The “art world” in B’ham was pretty small–maybe even smaller than the child sex ring that infected that city’s borders. Here’s an example of how small. McKinney worked as a framer for Peggy deSalle at The Little Gallery (she owned it 1949–late 1970’s; he later left and opened his own gallery a few blocks away). The Little Gallery was on Maple, a short walk from our house on Yorkshire, right in front of the lot on Knox Street where the late state senator and man-about-town and stage, Jack Faxon, bought his house in the 1990s. Knox Street. Probably the last street my brother walked on before he was abducted and held captive before being murdered.
Peggy deSalle was briefly married to Zoltan Sepeshy, who was president of Cranbrook boys school from 1946-1966. In April 2022, Cranbrook sent a notice to alumni of an ongoing investigation into sexual abuse of students by a deceased faculty member between the years of 1946-1961. https://www.clickondetroit.com/news/local/2022/04/13/cranbrook-alerts-alumni-of-sexual-misconduct-investigation/?msclkid=d1702779bb3d11ec87c1da3cafb57c83.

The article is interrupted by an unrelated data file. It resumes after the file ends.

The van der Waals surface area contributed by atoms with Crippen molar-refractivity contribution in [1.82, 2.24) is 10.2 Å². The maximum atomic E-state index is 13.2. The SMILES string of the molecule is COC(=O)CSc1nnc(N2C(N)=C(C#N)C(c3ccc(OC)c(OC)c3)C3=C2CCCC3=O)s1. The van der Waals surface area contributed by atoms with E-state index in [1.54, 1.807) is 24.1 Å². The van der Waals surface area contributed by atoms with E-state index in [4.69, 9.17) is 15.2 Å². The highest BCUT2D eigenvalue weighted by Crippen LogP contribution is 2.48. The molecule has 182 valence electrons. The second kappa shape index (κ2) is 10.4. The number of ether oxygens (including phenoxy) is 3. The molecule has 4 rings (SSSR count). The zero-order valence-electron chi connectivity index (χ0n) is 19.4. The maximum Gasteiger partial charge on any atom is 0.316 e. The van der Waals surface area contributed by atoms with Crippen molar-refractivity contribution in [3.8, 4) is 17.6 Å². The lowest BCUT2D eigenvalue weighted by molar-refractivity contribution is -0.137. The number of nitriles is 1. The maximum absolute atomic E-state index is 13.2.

Peggy, who was a photographer in addition to a gallery owner, married Albert deSalle and both were donors to Cranbrook and the Detroit Institute of Arts.
And we certainly can’t forget that poser Everell E. Fisher, Jr., and his Birmingham “gallery.” That makes for some circles in the rarified B’ham art scene.
It would stretch credulity well beyond the breaking point to suggest that all or any of these people knew who was involved in the OCCK crimes. But it gives you some sense of why nobody was digging real deep into the pedophiles operating in an around a place like Birmingham. Or why someone trying to turn in a Christopher Busch for flashing their kid got shown the door. Or why McKinney wouldn’t even be looked at as a suspect in the child killings.
That’s the information from readers, synthesized as best I could. If you have more to add or to clarify, please comment below. If you email me about it, I can’t promise when or if it will show up on my blog.
Discussion in next post.
I have some very sad news. Tom Robinson, father of Jill Robinson, died this week at age 85. As his wife Marla said to Marney Keenan, “Now there are two fathers gone without closure.”